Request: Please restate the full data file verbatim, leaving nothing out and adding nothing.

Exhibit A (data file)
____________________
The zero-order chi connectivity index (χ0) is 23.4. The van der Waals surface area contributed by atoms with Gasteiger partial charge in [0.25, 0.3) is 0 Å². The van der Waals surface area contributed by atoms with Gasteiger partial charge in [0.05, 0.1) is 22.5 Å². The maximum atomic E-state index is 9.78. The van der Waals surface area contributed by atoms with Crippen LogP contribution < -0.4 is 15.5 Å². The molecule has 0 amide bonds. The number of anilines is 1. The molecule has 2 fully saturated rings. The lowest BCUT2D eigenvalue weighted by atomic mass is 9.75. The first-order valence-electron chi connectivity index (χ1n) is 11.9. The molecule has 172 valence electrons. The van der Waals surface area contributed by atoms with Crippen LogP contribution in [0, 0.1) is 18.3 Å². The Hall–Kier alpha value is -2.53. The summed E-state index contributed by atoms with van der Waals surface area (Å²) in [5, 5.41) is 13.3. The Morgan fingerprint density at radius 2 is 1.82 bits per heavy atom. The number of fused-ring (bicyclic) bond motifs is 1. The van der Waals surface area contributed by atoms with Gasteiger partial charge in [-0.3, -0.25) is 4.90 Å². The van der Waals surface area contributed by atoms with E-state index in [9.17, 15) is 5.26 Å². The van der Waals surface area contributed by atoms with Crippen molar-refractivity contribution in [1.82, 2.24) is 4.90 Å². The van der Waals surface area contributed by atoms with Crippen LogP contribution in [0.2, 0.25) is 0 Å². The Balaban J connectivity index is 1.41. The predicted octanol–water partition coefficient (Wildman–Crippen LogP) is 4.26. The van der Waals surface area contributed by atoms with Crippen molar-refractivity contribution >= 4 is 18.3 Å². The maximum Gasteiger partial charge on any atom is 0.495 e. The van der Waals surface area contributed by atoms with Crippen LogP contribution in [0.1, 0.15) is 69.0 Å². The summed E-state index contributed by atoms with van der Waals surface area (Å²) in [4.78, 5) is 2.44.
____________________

The zero-order chi connectivity index (χ0) is 23.4. The van der Waals surface area contributed by atoms with Gasteiger partial charge in [0.25, 0.3) is 0 Å². The van der Waals surface area contributed by atoms with Gasteiger partial charge in [0.05, 0.1) is 22.5 Å². The maximum atomic E-state index is 9.78. The van der Waals surface area contributed by atoms with Crippen LogP contribution < -0.4 is 15.5 Å². The molecule has 0 amide bonds. The number of anilines is 1. The molecule has 2 fully saturated rings. The lowest BCUT2D eigenvalue weighted by atomic mass is 9.75. The first-order valence-electron chi connectivity index (χ1n) is 11.9. The molecule has 172 valence electrons. The van der Waals surface area contributed by atoms with Crippen LogP contribution in [0, 0.1) is 18.3 Å². The Hall–Kier alpha value is -2.53. The summed E-state index contributed by atoms with van der Waals surface area (Å²) in [5, 5.41) is 13.3. The Morgan fingerprint density at radius 2 is 1.82 bits per heavy atom. The number of fused-ring (bicyclic) bond motifs is 1. The van der Waals surface area contributed by atoms with Gasteiger partial charge in [-0.3, -0.25) is 4.90 Å². The van der Waals surface area contributed by atoms with E-state index in [9.17, 15) is 5.26 Å². The van der Waals surface area contributed by atoms with Crippen molar-refractivity contribution in [1.82, 2.24) is 4.90 Å². The van der Waals surface area contributed by atoms with Crippen LogP contribution in [0.2, 0.25) is 0 Å². The Balaban J connectivity index is 1.41. The predicted octanol–water partition coefficient (Wildman–Crippen LogP) is 4.26. The van der Waals surface area contributed by atoms with Crippen molar-refractivity contribution >= 4 is 18.3 Å². The maximum Gasteiger partial charge on any atom is 0.495 e. The van der Waals surface area contributed by atoms with Crippen LogP contribution in [0.1, 0.15) is 69.0 Å². The summed E-state index contributed by atoms with van der Waals surface area (Å²) in [4.78, 5) is 2.44.